I have been corrected several times recently for putting a comma before a conjunction in a sentence (splitting phrases, not items in a list). To each their own style guide, but my understanding was that (using 'and' as an example):

  • in the prehistoric era, the rule was to always put a comma before 'and', no matter the context
  • in the modern era, there are two schools of style about 'and', commas and the final item in a list (which I am not concerned with here)
  • in the modern era, you may put a comma before 'and' in a non-list to emphasise, indicate a pause, tweak meaning, etc. So that:

We will fight them on the beaches and the landing grounds.

has a slightly different meaning to

We will fight them on the beaches, and the landing grounds.

...but both are valid.

Is this comma in fact optional, or always to be discarded? Have I half-learned a (possibly out-moded) style rule without realizing it?

  • hmm, perhaps english.stackexchange.com/questions/35171/… is a more suitable duplicate (it certainly answers the spirit of my question) – david.libremone Jan 21 '14 at 9:48
  • It is bad style, according to some or most style manuals. It is a good practice, according to experienced writers who can see where it is warranted and where superfluous, as also where it could potentially be an irritant. Good judgement determines if the comma is warranted in conveying the meaning clearly and unambiguously. ExSum: It's not always incorrect; it's certainly not 'optional', in the sense of leaving it to the writer's discretion. – Kris Jan 21 '14 at 10:49
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    By the way the sentence above is semantically bad. ... we shall fight on the beaches, we shall fight on the landing grounds ... --> ... we shall fight on the beaches, and on the landing grounds ... cf. we shall fight in the fields and in the streets, – Kris Jan 21 '14 at 10:55
  • I think it's OK if you're deliberately indicating that the 'and ...' is something of an after-thought tagged on. However in your example where beaches and landing grounds have equal status it's incorrect. I think I'd use ... anyway if I wanted to emphasise this, particularly in reported speech. For example, a speaker proclaiming "Freedom for all men ... and women." [after noticing women are present] – user24964 Jan 21 '14 at 11:14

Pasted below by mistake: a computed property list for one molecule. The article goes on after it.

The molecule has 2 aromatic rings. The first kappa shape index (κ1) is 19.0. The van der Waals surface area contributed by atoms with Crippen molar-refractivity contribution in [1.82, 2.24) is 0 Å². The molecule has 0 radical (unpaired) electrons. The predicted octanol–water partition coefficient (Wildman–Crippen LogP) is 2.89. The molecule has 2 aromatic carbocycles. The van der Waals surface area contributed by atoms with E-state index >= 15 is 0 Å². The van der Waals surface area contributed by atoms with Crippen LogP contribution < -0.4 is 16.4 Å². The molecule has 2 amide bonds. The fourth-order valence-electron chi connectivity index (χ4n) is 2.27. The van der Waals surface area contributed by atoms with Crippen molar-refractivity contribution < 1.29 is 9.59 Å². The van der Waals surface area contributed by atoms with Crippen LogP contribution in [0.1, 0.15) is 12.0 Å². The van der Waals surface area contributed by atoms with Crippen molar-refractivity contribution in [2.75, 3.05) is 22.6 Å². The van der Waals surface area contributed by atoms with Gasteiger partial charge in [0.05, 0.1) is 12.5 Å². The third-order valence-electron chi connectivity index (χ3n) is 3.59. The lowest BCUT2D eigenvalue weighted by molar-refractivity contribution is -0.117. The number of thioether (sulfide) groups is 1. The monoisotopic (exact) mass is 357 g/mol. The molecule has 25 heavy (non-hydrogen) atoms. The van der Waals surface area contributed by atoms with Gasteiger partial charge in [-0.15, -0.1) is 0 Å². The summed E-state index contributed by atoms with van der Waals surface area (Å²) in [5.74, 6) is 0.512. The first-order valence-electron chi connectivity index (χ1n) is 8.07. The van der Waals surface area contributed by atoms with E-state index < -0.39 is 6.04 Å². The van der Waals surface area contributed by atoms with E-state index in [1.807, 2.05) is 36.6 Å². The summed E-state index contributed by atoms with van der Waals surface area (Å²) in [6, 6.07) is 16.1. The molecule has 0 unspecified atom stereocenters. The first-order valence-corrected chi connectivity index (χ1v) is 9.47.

The purpose of punctuation is to help the reader understand the grammatical structure of a sentence. In your example, the beaches and the landing grounds are equal complements of the preposition on. A comma after beaches would suggest that they were somehow not equal, and there is no reason to suppose that that is the case.

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  • What if my purpose is to indicate that they are somehow not equal (may have to rethink my example to make this a possibility without it being too forced)? Is it bad / not worth doing with punctuation and better to write it out somehow? I can see why this would not apply to technical writing (my current specific context) - seems too unobvious and below the radar. – david.libremone Jan 21 '14 at 9:48
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    Do whatever you think makes the structure of the sentence clear to the reader. Put yourself in the position of the reader, and consider not so much what may or may not be bad or correct, but what makes the sentence easier to understand. In your example, you could change the emphasis by writing, for example, We will not only fight them on the beaches, but we will fight them on the landing grounds as well. – Barrie England Jan 21 '14 at 10:05

I'd omit the comma, as it sets up a false expectation of a second independent clause:

We will fight them on the beaches, and the landing grounds will be strewn with their dead bodies.

For contrast, if desired (though I'd have thought that 'beaches' and 'landing grounds' overlap confusingly here) I'd write:

We will fight them on the beaches – and in the fields and hills.

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